Pop-ups have become a ubiquitous presence in the retail environment in the past few years. As a retail concept it has evolved from the temporary shop or smaller brand’s travelling roadshow (think festivals and markets, rustic rather than smart) to catnip for major corporations who see an opportunity to promote, collect data and appear cool to millennials through PR stunts and events.
Providing the ultimate in location flexibility, a pop-up can generate value from (or “uberise”) an under utilised asset – the physical location – and enable a peripatetic brand experience.
There are a number of factors in play here.
- Brands need new ways of reaching their customers and creating connections
- Developers and retailers need to be creative about giving shoppers reasons to visit bricks and mortar stores
- The “experience hungry” millennial craves all things new, tactile and different
Pop-ups can provide an opportunity for a traditional retailer to test the waters and are often the most practical way to explore a new location. Perhaps most important is the feeling customers have when they have “discovered” a limited-period brand experience and can share something newsworthy and different with their own networks.
For mainstream brands it can provide buzz around their brands and an opportunity to connect directly with customers and generate sharable moments, something that is normally relinquished to the retailer.
In high rent locations such as London and New York, pop-ups are abundant. London Pop Ups lists all of the pop up restaurants, bars, shops, galleries and gigs on any given week in the city as well as a handy back catalogue.
Pasta company La Ramiglia Rana recently ran An Italian Grocery pop-up in London’s upmarket Marylebone. Over a 5 week period in late 2018, the brand promised a “feast for the senses” in a part grocery, part workshop and part photo studio where shoppers were actively assisted in their photo taking against a backdrop of greenery, fresh flowers and marble. The pop-up even featured masterclasses in photography and Instagram from well known influencers Food Feels and Giulia Mule.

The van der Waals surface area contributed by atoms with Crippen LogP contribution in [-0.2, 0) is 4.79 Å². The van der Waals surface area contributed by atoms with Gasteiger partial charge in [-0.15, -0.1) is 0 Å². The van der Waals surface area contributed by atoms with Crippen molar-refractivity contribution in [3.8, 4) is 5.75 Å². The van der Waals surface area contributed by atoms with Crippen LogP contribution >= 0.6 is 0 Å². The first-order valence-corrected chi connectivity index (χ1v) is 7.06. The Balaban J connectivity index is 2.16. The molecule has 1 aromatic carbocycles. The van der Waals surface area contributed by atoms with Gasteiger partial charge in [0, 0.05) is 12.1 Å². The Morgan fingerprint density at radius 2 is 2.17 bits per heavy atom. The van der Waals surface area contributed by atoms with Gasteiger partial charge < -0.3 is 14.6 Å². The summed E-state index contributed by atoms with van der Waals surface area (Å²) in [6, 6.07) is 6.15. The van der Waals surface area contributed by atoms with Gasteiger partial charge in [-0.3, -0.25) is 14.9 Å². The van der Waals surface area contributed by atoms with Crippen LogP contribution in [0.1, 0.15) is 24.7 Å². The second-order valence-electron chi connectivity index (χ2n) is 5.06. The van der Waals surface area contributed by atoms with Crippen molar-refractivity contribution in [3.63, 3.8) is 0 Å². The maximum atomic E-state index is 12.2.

For a temporary pop-up to be really successful, harnessing the power of the visual is essential, a tactic regularly used by luxury brands. For brands such as Gucci, Dior, Burberry, Armani and Ralph Lauren, food and beverages increasingly form an integral part of the overall experience and pop ups can help to fine tune the offer or provide a limited-time experience.
Chanel’s exclusive 12 day pop up café in Shanghai a couple of years ago aimed to promote a new range of beauty products – Rouge Coco Gloss – and resulted in three hour long queues, some frantic selfie taking by the select few who made it in for the exclusive desserts and coffee and of course bucket loads of conversation and sharing on WeChat. A marketers dream.
Combining hard to get products with limited durations, pop-up stores are a textbook example of “hunger” marketing, which is particularly effective in a country like China. Queues here generate excitement, rather than a sense of inconvenience. Pop-up retailing has grown by over 100 percent since 2015 in China and it’s estimated that by 2020 there will be over 3,000 pop-up stores in the market.
Food pop-ups are particularly stretchy, and include supper clubs and food trucks as well as the more traditional shopping centre format. Mexican grocery shop Picado on Dublin’s Richmond Street hosts an intimate themed Supper Club for a small number of customers one Saturday a month. The appeal lies in the authentic experience and nomadic-like flexibility on offer.
Cultural immersion with great food. Check. Something different. Check. (Relatively) good value. Check.
Some food pop-ups are just plain preposterous. The Misunderstood Heron – a funky food truck located on the shores of the beautiful Killary Harbour – serves locally sourced food against the stunning backdrop of the Wild Atlantic Way during the summer months. A few weeks ago it made it onto Lonely Planet’s list of the Top 10 Coolest Food Trucks in the World. It shouldn’t work, but it does.
Are pop-ups the future of retailing? With all kinds of online/offline permutations possible, pop-ups will be limited only by people’s imagination.
THREE RECENT FOOD POP-UPS IN IRELAND